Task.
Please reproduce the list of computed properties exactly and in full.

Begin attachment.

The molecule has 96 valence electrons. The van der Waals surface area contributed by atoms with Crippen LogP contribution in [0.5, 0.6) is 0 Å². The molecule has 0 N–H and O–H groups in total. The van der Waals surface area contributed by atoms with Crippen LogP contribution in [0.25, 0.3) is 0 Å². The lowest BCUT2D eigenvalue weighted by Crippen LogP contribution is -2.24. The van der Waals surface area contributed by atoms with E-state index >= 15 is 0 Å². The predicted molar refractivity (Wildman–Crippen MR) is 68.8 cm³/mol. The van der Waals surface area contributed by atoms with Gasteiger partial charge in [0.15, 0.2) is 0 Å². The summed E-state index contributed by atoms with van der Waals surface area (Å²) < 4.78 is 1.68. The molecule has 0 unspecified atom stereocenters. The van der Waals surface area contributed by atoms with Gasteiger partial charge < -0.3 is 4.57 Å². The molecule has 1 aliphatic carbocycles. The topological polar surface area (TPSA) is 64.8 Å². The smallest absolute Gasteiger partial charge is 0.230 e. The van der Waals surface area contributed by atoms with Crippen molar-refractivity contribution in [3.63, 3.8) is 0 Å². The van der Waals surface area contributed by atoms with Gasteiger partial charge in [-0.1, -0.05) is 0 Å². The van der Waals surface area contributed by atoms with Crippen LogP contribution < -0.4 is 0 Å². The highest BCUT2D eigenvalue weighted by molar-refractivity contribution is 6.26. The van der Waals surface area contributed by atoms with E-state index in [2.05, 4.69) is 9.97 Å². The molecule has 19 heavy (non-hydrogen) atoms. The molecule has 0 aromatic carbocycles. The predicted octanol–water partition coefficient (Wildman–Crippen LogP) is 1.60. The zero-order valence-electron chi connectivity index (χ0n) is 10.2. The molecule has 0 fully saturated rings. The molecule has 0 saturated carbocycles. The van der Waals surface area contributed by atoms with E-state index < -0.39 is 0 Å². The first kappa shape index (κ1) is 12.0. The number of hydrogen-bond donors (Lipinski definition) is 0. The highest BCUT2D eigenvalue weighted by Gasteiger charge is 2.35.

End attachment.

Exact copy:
The molecule has 96 valence electrons. The van der Waals surface area contributed by atoms with Crippen LogP contribution in [0.5, 0.6) is 0 Å². The molecule has 0 N–H and O–H groups in total. The van der Waals surface area contributed by atoms with Crippen LogP contribution in [0.25, 0.3) is 0 Å². The lowest BCUT2D eigenvalue weighted by Crippen LogP contribution is -2.24. The van der Waals surface area contributed by atoms with E-state index >= 15 is 0 Å². The predicted molar refractivity (Wildman–Crippen MR) is 68.8 cm³/mol. The van der Waals surface area contributed by atoms with Gasteiger partial charge in [0.15, 0.2) is 0 Å². The summed E-state index contributed by atoms with van der Waals surface area (Å²) < 4.78 is 1.68. The molecule has 0 unspecified atom stereocenters. The van der Waals surface area contributed by atoms with Gasteiger partial charge < -0.3 is 4.57 Å². The molecule has 1 aliphatic carbocycles. The topological polar surface area (TPSA) is 64.8 Å². The smallest absolute Gasteiger partial charge is 0.230 e. The van der Waals surface area contributed by atoms with Crippen molar-refractivity contribution in [3.63, 3.8) is 0 Å². The van der Waals surface area contributed by atoms with Gasteiger partial charge in [-0.1, -0.05) is 0 Å². The van der Waals surface area contributed by atoms with Crippen LogP contribution < -0.4 is 0 Å². The highest BCUT2D eigenvalue weighted by molar-refractivity contribution is 6.26. The van der Waals surface area contributed by atoms with E-state index in [2.05, 4.69) is 9.97 Å². The molecule has 19 heavy (non-hydrogen) atoms. The molecule has 0 aromatic carbocycles. The predicted octanol–water partition coefficient (Wildman–Crippen LogP) is 1.60. The zero-order valence-electron chi connectivity index (χ0n) is 10.2. The molecule has 0 fully saturated rings. The molecule has 0 saturated carbocycles. The van der Waals surface area contributed by atoms with E-state index < -0.39 is 0 Å². The first kappa shape index (κ1) is 12.0. The number of hydrogen-bond donors (Lipinski definition) is 0. The highest BCUT2D eigenvalue weighted by Gasteiger charge is 2.35.